The coming cyber war is here now, and it’s important to gain the awareness and knowledge to raise your program’s maturity level.
Community bank protection
From a community bank perspective, you may be thinking “if the major corporations can get breached, what is preventing us from being breached?” It is imperative at all levels of a company, from staff level individuals through managerial and executive ranks, all the way to the board, to be keenly aware of and involved in their bank’s cyber/information security program.
There are many facets to protecting corporate assets at your company. The most basic principle is to use a risk-based approach when determining which assets are critical and use a defense-in-depth approach (aka multilayered approach) when protecting assets.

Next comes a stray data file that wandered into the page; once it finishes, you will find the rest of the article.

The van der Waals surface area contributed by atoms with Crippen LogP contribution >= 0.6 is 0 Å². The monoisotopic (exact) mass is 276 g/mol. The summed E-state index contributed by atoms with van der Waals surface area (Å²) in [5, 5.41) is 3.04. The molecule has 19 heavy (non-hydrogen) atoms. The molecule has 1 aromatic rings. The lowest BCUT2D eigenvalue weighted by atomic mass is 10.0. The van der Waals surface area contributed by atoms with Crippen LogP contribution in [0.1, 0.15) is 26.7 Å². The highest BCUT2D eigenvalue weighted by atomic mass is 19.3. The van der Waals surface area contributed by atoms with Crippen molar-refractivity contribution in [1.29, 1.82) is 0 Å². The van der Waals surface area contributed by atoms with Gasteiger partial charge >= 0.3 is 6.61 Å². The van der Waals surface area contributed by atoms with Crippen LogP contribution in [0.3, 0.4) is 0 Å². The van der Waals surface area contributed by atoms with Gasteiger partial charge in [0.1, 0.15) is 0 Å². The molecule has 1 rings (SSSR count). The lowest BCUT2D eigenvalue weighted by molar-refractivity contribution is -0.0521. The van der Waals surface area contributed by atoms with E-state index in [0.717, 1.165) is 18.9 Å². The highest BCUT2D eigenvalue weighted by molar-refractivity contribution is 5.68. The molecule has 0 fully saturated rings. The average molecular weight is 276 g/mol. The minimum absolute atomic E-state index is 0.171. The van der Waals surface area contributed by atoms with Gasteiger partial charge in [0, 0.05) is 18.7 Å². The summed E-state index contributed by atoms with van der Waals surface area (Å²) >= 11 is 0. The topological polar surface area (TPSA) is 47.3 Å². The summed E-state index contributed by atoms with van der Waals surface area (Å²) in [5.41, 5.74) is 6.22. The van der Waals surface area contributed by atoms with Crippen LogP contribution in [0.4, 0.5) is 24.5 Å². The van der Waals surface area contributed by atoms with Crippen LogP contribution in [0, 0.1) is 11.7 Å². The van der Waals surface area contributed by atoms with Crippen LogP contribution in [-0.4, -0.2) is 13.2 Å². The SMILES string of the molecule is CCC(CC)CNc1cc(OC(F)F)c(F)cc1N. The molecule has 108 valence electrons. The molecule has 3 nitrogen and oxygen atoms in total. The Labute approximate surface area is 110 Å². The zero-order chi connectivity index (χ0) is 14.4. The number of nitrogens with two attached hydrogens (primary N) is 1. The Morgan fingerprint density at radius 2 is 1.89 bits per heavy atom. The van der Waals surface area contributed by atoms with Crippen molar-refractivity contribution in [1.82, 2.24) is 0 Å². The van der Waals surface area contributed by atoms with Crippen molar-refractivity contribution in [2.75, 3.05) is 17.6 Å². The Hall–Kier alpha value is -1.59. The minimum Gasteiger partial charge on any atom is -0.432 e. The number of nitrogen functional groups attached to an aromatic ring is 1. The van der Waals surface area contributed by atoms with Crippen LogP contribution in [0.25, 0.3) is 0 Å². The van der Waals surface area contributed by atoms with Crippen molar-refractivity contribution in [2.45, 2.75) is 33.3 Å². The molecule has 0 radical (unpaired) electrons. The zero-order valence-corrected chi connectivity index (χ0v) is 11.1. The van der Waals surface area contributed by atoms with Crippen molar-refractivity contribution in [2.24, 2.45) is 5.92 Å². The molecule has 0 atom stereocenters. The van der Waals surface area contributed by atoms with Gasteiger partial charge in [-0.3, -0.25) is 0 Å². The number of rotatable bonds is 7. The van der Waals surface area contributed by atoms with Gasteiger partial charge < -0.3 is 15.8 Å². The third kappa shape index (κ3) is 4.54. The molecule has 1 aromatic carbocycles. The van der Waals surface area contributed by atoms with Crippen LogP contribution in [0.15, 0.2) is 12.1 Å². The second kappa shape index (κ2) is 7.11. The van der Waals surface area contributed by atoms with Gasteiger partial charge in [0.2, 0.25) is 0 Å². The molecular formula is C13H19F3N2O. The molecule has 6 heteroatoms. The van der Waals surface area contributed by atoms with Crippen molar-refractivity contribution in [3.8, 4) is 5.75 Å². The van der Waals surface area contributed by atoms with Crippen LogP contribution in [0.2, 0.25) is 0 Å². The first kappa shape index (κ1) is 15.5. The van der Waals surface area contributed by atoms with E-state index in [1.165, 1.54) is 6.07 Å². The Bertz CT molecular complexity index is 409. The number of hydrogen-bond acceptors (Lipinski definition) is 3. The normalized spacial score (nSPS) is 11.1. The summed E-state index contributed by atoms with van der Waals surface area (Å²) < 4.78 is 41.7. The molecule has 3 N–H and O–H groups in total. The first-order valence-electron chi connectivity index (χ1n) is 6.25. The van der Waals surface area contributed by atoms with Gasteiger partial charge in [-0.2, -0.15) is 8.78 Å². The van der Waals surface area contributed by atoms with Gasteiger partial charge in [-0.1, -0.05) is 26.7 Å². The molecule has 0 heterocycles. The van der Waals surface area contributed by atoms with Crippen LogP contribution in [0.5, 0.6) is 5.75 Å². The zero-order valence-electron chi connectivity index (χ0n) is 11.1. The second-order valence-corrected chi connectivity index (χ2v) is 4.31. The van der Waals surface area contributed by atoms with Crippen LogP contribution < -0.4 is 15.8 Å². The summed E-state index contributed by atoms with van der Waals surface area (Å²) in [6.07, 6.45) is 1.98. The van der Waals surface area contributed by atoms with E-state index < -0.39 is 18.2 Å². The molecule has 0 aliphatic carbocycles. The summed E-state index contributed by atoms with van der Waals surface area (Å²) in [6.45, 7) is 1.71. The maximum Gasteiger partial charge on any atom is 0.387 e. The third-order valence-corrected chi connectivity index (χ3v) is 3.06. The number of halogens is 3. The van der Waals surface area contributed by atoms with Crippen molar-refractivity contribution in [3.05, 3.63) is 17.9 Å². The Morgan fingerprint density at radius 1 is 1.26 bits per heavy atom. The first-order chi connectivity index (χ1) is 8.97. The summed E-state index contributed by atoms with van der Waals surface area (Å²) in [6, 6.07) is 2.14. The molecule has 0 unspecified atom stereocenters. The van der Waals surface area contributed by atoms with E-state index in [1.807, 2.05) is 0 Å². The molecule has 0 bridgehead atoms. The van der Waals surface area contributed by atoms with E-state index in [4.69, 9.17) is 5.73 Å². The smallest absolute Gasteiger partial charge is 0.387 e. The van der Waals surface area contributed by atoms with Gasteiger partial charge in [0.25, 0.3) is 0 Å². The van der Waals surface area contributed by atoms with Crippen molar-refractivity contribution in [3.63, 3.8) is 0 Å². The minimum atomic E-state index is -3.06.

To start, your bank should be using a common cybersecurity framework or assessment tool such as NIST Cybersecurity Framework or the FFIEC Cybersecurity Assessment Tool, which is very familiar in the banking community.
There are five areas you and your bank can focus on that will greatly improve your cyber posture:
- Security awareness training
- Vulnerability and patch management
- Next-generation security tools (those that use Artificial Intelligence/Machine Learning and Deep Learning, Security Orchestration/Automated Remediation (SOAR) and User Behavior Analytics (UBA)
- Strict access controls using Multi-Factor/Two-Factor Authentication (MFA/2FA)
- Penetration Testing, Red/Blue/Purple Team exercises
These along with a strong threat intelligence program will go a long way to protecting community bank assets and shareholder value. Let’s touch on each briefly.
Security awareness training